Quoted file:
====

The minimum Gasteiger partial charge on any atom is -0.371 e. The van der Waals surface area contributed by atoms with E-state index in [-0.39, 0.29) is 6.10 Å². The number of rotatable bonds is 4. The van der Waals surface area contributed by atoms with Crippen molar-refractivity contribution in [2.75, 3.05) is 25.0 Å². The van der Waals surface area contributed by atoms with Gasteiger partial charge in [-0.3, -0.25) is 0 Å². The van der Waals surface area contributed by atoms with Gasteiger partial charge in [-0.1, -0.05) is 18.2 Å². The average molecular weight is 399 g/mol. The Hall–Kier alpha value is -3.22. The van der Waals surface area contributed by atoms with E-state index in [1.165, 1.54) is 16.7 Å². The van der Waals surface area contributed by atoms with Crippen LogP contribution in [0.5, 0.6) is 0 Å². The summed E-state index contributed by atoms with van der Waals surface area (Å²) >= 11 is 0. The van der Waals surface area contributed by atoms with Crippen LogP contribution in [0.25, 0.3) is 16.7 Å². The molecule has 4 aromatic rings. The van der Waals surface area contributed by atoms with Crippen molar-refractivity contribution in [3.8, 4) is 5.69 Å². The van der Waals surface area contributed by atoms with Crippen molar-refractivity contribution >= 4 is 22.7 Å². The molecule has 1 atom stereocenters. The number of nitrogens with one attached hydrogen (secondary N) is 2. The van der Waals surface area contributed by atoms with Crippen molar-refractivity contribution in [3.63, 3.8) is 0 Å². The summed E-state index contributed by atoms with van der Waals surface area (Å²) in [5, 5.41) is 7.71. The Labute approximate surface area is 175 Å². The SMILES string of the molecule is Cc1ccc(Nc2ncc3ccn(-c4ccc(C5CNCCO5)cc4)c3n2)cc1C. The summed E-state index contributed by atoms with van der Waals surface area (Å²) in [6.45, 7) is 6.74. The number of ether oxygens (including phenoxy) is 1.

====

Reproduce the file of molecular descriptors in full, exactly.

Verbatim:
The minimum Gasteiger partial charge on any atom is -0.371 e. The van der Waals surface area contributed by atoms with E-state index in [-0.39, 0.29) is 6.10 Å². The number of rotatable bonds is 4. The van der Waals surface area contributed by atoms with Crippen molar-refractivity contribution in [2.75, 3.05) is 25.0 Å². The van der Waals surface area contributed by atoms with Gasteiger partial charge in [-0.3, -0.25) is 0 Å². The van der Waals surface area contributed by atoms with Gasteiger partial charge in [-0.1, -0.05) is 18.2 Å². The average molecular weight is 399 g/mol. The Hall–Kier alpha value is -3.22. The van der Waals surface area contributed by atoms with E-state index in [1.165, 1.54) is 16.7 Å². The van der Waals surface area contributed by atoms with Crippen LogP contribution in [0.5, 0.6) is 0 Å². The summed E-state index contributed by atoms with van der Waals surface area (Å²) >= 11 is 0. The van der Waals surface area contributed by atoms with Crippen LogP contribution in [0.25, 0.3) is 16.7 Å². The molecule has 4 aromatic rings. The van der Waals surface area contributed by atoms with Crippen molar-refractivity contribution in [3.8, 4) is 5.69 Å². The van der Waals surface area contributed by atoms with Crippen molar-refractivity contribution >= 4 is 22.7 Å². The molecule has 1 atom stereocenters. The number of nitrogens with one attached hydrogen (secondary N) is 2. The van der Waals surface area contributed by atoms with Crippen molar-refractivity contribution in [3.63, 3.8) is 0 Å². The summed E-state index contributed by atoms with van der Waals surface area (Å²) in [5, 5.41) is 7.71. The Labute approximate surface area is 175 Å². The SMILES string of the molecule is Cc1ccc(Nc2ncc3ccn(-c4ccc(C5CNCCO5)cc4)c3n2)cc1C. The summed E-state index contributed by atoms with van der Waals surface area (Å²) in [6.45, 7) is 6.74. The number of ether oxygens (including phenoxy) is 1.